Provenance issues: Information with thoughts to follow', Faces and Voices November 26, 2014) has some interesting information on the acquisition history of the newly-surfaced fragment of a Sappho manuscript
Full information on the acquisition history of the new Sappho fragments will be given by Dirk Obbink in a forthcoming article in ZPE. An entire session at the American Philological Association/Archaeological Institute of America annual meeting in New Orleans (Session 5, 9th January 2015) will be devoted to the new Sappho poems: the first paper by Obbink will address, among others, issues of provenance, as you can read from the program. The fragments do not come from mummy cartonnage, as previously written by Obbink in his TLS article, but from book binding cartonnage; their provenance is documented, and proofs that they were out of Egypt before 1972. The book binding was dismounted before the papyri were studied and then published respectively by Dirk Obbink (P.Sapph. Obbink) and by S. Burris, D. Obbink, and J. Fish (P.GC. 105).This new information, if confirmed, is pretty astounding. Obbink had actually used the origin from within a cartonnage panel as proof of the papyrus' authenticity and it was the object from which the papyrus had been extracted that had - according to the scholar - documented legal origins ("The authenticity of the ancient mummy cartonnage panel, from which the papyrus was extracted, having been recycled in antiquity to accompany a burial, has been established through its documented legal provenance"). So, now instead of a legally exported mummy cartonnage with documents - personally verified no doubt by the scholar before he wrote about it, it turns out he'd been mistaken. It was not an anthropoid form piece of papyrus and plaster coffin he'd been looking at but the flat cover of a codex. Why could he not tell the difference, as Justin Walsh asks "Is it normal to mistake book binding cartonnage for mummy cartonnage"? Above I reproduce the didactic aid we had in my '101 recognizing artefacts' class back at the University when I was a student. I well recall the old professor sternly lecturing us to note the difference in colour and shape of the objects and take care not to muddle them in future. Some students were naturally gifted and managed to do it (I passed the "telling mummy cases from other objects" class test first go), others were slower to learn, they mostly found their avocation in numismatists (no problem there in recognizing what a coin looks like - round and flat).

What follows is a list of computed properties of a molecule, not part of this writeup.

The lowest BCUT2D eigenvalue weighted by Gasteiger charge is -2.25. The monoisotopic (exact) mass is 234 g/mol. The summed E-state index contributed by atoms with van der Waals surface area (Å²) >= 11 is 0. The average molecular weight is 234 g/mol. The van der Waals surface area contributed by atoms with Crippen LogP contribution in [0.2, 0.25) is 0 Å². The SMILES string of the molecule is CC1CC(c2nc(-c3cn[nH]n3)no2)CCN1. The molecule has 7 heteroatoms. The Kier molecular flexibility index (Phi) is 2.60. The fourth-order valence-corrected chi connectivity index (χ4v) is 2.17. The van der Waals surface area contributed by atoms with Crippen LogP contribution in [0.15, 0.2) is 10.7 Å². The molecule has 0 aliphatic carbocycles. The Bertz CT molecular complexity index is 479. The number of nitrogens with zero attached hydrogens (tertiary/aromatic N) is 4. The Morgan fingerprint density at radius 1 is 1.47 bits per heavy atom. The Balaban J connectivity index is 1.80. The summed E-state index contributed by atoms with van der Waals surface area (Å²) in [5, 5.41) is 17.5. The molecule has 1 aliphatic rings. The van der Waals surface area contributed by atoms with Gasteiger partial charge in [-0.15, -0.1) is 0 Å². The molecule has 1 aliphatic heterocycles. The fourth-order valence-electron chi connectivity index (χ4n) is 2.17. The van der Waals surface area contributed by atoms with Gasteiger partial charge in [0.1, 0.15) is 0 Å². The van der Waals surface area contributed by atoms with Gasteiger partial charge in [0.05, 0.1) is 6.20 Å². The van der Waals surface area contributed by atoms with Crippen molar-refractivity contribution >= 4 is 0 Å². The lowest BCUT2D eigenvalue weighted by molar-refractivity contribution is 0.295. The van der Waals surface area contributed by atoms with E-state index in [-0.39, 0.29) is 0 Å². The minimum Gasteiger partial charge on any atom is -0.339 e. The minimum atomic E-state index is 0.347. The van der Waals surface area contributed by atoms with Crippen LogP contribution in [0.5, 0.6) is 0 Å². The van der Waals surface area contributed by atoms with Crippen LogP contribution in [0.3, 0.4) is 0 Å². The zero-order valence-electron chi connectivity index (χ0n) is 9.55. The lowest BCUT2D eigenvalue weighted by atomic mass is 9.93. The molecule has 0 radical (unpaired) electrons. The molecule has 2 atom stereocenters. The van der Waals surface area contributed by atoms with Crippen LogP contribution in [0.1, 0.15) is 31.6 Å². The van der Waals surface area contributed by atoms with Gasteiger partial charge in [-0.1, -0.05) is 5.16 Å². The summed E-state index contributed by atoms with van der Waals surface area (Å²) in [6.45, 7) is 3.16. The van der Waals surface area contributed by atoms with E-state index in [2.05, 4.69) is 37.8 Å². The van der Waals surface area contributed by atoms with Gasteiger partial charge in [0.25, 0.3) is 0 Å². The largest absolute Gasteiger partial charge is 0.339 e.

Books are not normally bound in cartonnage, and this new information is just as shocking as the "callously dissolving mummy masks" scenario. Preserved ancient (Ptolemaic/Roman?) book covers are not two-a-penny. In what circumstances was a rare survival dismembered and the broken pieces then getting into the hands of private collectors? Which dealer did this to maximise profits? [see 'Dismembering History: The Shady Online Trade in Ancient Texts', PACHI Sunday, 23 November 2014]. Where did this book come from, from which library? Where did the book go from which this ripped-apart cover came? Can we see documentation of the dismemberment of the book, showing this fragment in position and in relationship to the other pieces removed from the same binding - where are they now?
Why is there this sudden change in the story? From a "definitely legal old collection" mummy cartonnage fragment to a "definitely legal old library" bookbinding? The explanation is, I feel, going to have to be a really good one. We await it with anticipation.